As planned, the county funded significant one-time expenditures and capital outlays in fiscal 2013. Although up to $60 million of such outlays were approved, only $21.8 million was used for such purposes. Together with a nearly $13 million unrealized investment loss incurred by the county's portfolio restructuring, fiscal 2013 posted a large $26 million net deficit (10% of spending). Despite the drawdown, fiscal 2013's total financial cushion, comprised of its unrestricted fund balance and the three-month reserve, totaled a very high $179 million or 69% of spending.
Due to additional portfolio restructuring losses and planned one-time expenditures, fiscal 2014 is projected to post another large drawdown, totaling $19 million (6% of spending). Considered a worst case scenario by management, such a drawdown would still result in an ample fund balance of $161 million or 52% of spending.
The proposed fiscal 2015 budget, to be adopted as part of the fiscal 2015-2016 biennial budget, is balanced and based on 3% growth assumptions for property taxes and GRT's which Fitch considers reasonable based on recent trends. In response to large investment losses incurred in fiscals 2013-2014, the budget does not include any general fund one-time expenditures. GRT revenues account for 40% of general fund revenues, exposing the county to economically volatile taxes, but this risk is largely offset by the county's healthy fund balances.
SLUGGISH GRT RECOVERY
The GRT is imposed on businesses upon the sale of goods or services, subject to certain exemptions, making it broader than the typical sales tax. Record high homebuilding activity helped fuel GRT growth that averaged roughly 7% annually from fiscal 2003-2007. However, for fiscal years 2008-2011, collections fell by 3% - 4% annually due to the significant contraction in home building activity and the completion of numerous major construction projects. GRT receipts rebounded moderately in fiscals 2012-2013 and year-to-date receipts point to continued slow recovery. Management expects this revenue stream to continue to recover slowly, evidence of a conservative budgeting approach viewed favorably by Fitch.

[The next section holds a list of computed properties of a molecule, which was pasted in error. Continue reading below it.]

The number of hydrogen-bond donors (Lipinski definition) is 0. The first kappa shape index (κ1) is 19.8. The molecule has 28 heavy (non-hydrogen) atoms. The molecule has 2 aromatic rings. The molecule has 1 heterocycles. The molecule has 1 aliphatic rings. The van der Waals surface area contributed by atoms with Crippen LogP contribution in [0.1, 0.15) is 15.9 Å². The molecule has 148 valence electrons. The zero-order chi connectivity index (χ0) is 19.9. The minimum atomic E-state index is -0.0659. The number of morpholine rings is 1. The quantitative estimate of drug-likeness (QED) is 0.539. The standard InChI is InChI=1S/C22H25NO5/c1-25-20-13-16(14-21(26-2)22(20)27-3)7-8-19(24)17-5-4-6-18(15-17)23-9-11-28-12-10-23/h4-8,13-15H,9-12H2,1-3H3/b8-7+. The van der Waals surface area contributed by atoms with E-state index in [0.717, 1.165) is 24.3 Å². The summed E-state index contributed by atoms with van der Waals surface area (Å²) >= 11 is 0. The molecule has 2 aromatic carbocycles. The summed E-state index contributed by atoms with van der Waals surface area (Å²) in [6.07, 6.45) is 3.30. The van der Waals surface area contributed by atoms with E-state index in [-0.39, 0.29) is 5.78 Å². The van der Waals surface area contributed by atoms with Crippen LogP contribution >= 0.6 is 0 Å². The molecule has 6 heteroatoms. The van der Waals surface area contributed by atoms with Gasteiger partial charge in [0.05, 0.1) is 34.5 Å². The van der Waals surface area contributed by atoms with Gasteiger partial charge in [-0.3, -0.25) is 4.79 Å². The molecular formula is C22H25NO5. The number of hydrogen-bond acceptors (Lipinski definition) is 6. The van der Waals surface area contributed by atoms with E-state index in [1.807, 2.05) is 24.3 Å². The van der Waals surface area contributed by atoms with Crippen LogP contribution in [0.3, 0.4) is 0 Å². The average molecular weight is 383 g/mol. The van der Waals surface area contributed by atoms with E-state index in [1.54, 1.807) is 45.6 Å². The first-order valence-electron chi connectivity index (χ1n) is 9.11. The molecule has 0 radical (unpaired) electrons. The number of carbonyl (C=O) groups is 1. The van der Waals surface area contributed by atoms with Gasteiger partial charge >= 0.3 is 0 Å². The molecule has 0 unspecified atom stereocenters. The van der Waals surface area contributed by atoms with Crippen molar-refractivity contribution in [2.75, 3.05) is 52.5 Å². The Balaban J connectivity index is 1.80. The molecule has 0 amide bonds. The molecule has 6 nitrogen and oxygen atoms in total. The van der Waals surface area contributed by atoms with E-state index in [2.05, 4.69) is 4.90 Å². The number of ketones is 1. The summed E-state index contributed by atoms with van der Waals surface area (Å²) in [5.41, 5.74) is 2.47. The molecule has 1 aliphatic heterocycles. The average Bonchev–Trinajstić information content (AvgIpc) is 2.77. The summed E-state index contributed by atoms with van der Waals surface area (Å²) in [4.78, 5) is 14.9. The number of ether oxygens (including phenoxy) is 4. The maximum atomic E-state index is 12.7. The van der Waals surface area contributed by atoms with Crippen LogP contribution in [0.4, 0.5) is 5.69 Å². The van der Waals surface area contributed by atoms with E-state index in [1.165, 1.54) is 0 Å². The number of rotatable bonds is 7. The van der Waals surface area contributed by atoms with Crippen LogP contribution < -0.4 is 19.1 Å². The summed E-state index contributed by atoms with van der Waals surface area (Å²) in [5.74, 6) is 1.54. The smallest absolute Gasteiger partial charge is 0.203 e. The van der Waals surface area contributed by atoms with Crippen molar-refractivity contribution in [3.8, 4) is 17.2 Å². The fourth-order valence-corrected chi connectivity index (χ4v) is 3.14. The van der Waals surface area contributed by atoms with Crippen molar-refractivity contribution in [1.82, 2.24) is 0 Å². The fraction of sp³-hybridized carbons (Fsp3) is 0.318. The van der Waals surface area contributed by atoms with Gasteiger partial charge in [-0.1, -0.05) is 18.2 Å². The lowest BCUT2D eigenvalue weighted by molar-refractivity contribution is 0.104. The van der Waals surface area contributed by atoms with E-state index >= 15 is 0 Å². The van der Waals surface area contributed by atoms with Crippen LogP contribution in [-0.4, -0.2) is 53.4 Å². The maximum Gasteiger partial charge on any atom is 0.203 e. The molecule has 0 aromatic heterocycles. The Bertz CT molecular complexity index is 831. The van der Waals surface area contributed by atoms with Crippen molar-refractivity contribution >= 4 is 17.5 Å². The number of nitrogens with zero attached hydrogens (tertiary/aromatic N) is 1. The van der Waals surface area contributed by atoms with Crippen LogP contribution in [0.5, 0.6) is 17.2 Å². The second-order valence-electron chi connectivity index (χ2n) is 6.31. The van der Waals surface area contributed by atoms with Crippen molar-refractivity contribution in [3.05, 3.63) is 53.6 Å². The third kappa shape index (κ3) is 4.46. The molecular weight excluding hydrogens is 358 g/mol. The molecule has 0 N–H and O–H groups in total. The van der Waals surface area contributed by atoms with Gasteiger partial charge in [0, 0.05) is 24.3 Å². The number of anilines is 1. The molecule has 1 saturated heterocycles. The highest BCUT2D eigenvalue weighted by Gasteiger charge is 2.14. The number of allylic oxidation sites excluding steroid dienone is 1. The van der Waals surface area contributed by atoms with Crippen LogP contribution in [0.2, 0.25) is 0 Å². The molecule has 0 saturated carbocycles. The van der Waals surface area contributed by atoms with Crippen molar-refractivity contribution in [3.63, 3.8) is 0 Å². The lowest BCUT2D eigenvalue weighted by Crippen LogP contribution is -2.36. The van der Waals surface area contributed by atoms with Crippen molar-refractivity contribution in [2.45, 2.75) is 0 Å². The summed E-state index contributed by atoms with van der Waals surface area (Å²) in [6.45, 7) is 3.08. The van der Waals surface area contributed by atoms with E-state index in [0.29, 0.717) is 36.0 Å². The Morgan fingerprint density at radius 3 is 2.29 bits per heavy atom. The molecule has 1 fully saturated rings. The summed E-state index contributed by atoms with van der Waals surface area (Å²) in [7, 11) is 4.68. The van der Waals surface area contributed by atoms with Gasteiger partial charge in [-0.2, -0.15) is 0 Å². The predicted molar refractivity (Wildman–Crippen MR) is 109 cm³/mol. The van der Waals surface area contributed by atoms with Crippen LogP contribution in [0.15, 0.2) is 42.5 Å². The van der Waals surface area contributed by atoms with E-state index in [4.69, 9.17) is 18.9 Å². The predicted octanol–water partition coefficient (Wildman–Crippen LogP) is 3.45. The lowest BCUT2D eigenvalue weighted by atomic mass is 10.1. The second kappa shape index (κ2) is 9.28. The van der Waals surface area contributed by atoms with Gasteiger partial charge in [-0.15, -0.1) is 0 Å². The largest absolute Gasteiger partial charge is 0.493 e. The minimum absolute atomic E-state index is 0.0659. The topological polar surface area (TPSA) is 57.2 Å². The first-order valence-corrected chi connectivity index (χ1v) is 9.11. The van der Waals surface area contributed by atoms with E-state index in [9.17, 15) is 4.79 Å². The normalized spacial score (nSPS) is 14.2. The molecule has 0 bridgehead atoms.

STRONG DEBT SERVICE COVERAGE OF GRT BONDS
Debt service coverage of the county's GRT revenue bonds remains solid at nearly 3x maximum annual debt service (MADS) based on audited fiscal 2013 revenues. The GRT bonds' debt service reserve requirement is standard, although its additional bonds test is strong - requiring pledged revenues to equal 2x MADS of existing and proposed GRT-secured debt. The county does not plan to further leverage this revenue source as it relies on residual revenue for operations.
MODEST FUTURE DEBT PLANS
The county maintains a formal capital improvement plan, the local portion of which has historically been financed with voter-approved GO bond authorizations every two years. County voters approved a $20 million authorization in November 2012 by wide approval margins. The combined GO and GRT bonds payout rate is very rapid at 76% in 10 years. Including GO bonds and GRT obligations, overall debt levels equal a low $1,797 per capita and a moderate 2.2% of full market value.
SLOW EMPLOYMENT RECOVERY
MSA employment has been slow to recover from recessionary declines, remaining flat in 2013 after posting a modest gain in 2012 and moderate declines during the recent recession. However, the county's 2013 annual unemployment rate remained moderate at 6.4%, below the state average (6.9%) and the U.S. average (7.4%). Recent commercial projects include a new Lowe's customer support center projected to add 900 jobs over two phases and the planned expansion of Eclipse Aviation with 100 jobs.
The proposed federal 2015 budget includes downsizing the country's military operations and might have a significant impact on the area's large federal installations. The combined workforce of Kirtland Air Force Base, Sandia National Labs, and the U.S. Forest Service exceeds 26,000, equal to 7% of the MSA's 2013 employment base. Fitch will continue to monitor the prospects for military downsizing and impacts on Bernalillo County and other communities across the U.S.
PENSION FUNDED POSITION BELOW AVERAGE
Full-time county employees participate in the Public Employee's Retirement Association (PERA) of New Mexico, a cost-sharing multiple-employer defined benefit retirement plan. The county fully funds its annual required contribution. PERA reforms effective in 2013 increased contribution rates and established a new tier of benefits for new hires, which Fitch considers prudent.
Such reforms increased PERA's funded position to 72.9% as of June 30, 2013 from 65% the year prior. Using Fitch's adjustment to reflect a 7% rate of return, the 2013 funded position is lower at approximately 67%.
Other post-employment benefits are provided through the New Mexico Retiree Healthcare Authority on a pay-as-you-go basis from employer and employee contributions. The carrying costs of GO and GRT bonds plus pension and OPEB obligations totaled 11.8% of governmental spending in fiscal 2013 which Fitch considers moderate.
Additional information is available at 'www.fitchratings.com'
In addition to the sources of information identified in the Tax-Supported Rating Criteria, this action was additionally informed by information from Creditscope, University Financial Associates, S&P/Case-Shiller Home Price Index, IHS Global Insight, Zillow.com, and National Association of Realtors.
'Tax-Supported Rating Criteria', dated 14 Aug. 2012.
'U.S. Local Government Tax-Supported Rating Criteria', dated 14 Aug. 2012.
Applicable Criteria and Related Research:
Tax-Supported Rating Criteria
U.S. Local Government Tax-Supported Rating Criteria